[T]he glossing over of his faith since his announcement is striking, especially given that the faith of black athletes often flies under the radar of both the media and the religious right.

Tim Tebow is an example of how the public face of Christian athletes, like the public face of American Christianity in general, is overwhelmingly white—despite the fact that black Americans are the racial demographic most likely to identify as “very religious.” A recent Barna poll found that Tebow is by far the most well-known Christian professional athlete in the U.S. (with 83% awareness from the public), . . . . 

There are many reasons for this marginalization of black Christian athletes. Segregation and racism in American churches and media, and widespread ignorance of black religiosity, are partly to blame, but it’s also due to the fact that white evangelicalism is more politicized—or, perhaps more accurately, is differently politicized—than Black Church traditions tend to be. Collins’ faith, like that of many black athletes (even socially conservative ones), doesn’t fit the model of public performance of religiosity, or culture war conflicts the media expects and the religious right demands of its spokespeople.

Black athletes often don’t wear their faith—or their politics—on their sleeves in quite the way Tebow, Curt Schilling, and other prominent white Christian athletes have. Devotion in Black Church traditions is often more of a personal, family, and community affair; less conducive to media theatrics.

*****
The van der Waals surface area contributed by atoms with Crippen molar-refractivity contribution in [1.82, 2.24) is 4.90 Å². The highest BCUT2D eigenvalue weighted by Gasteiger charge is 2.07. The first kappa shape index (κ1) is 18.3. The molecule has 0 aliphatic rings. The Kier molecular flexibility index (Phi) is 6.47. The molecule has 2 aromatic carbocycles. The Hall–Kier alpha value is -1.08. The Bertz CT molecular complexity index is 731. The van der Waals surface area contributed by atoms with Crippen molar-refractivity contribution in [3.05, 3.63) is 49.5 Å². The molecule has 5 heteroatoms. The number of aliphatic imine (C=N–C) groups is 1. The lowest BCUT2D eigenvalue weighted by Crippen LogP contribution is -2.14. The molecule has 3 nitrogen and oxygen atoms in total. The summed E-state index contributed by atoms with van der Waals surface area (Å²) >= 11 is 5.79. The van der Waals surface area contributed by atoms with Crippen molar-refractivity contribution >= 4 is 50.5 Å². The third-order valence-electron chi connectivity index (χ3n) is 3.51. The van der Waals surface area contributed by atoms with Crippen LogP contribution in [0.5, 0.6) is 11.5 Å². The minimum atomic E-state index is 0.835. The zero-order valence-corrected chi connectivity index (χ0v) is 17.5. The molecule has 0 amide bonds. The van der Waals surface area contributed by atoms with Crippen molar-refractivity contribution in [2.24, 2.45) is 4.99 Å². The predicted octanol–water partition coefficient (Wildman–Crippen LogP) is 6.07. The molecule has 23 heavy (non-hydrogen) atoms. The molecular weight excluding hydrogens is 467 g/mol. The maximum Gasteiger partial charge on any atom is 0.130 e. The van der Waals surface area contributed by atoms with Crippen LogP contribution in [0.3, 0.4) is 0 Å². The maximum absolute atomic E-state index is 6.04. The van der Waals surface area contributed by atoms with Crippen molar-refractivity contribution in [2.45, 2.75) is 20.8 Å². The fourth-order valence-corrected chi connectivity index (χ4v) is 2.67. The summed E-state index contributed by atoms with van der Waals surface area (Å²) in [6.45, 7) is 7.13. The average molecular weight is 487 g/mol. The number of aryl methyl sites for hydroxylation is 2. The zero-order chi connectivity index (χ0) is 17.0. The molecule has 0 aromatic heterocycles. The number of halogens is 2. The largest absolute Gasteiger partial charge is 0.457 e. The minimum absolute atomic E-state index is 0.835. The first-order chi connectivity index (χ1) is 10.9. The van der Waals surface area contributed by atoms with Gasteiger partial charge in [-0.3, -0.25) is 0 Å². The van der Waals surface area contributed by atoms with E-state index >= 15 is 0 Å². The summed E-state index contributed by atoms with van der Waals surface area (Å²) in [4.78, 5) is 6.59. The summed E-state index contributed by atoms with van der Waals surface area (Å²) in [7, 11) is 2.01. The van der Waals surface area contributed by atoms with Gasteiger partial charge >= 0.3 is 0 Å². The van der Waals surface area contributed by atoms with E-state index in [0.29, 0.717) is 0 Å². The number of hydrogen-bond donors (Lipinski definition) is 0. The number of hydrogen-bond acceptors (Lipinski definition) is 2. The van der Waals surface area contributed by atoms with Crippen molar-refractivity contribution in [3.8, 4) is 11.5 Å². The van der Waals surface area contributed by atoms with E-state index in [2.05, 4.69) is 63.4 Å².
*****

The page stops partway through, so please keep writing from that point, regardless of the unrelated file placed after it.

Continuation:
Since Collins’ announcement, Christians and media commentators on the right have circulated a meme claiming that he is being celebrated for being gay, while Tim Tebow has been “bashed” and persecuted for being open about his faith.

This is the world as many on the religious right see it: not one in which Tebow is famous precisely because he’s a mediocre white quarterback who is vocal about his faith, nor one in which Collins and other black athletes who are also “avowed Christians” routinely get passed over by the media and the public—and certainly not one in which gay, lesbian, and bisexual people face systemic discrimination. Instead, they live in a world where Tebow, who according to Barna has a 73% favorability rating with the American public when it comes to his discussion of religion, is being vaguely persecuted for being a straight, white, Christian conservative man. 

As for the white Christian athletes like Tebow who make a public display of their religiosity, I'd remind them of  Matthew 6:5-6 which says:

"And when you pray, do not be like the hypocrites, for they love to pray standing in the synagogues and on the street corners to be seen by others. Truly I tell you, they have received their reward in full.  But when you pray, go into your room, close the door and pray to your Father, who is unseen. Then your Father, who sees what is done in secret, will reward you.
I can only assume that in his self-promotion, Tebow never took the time to read these passages.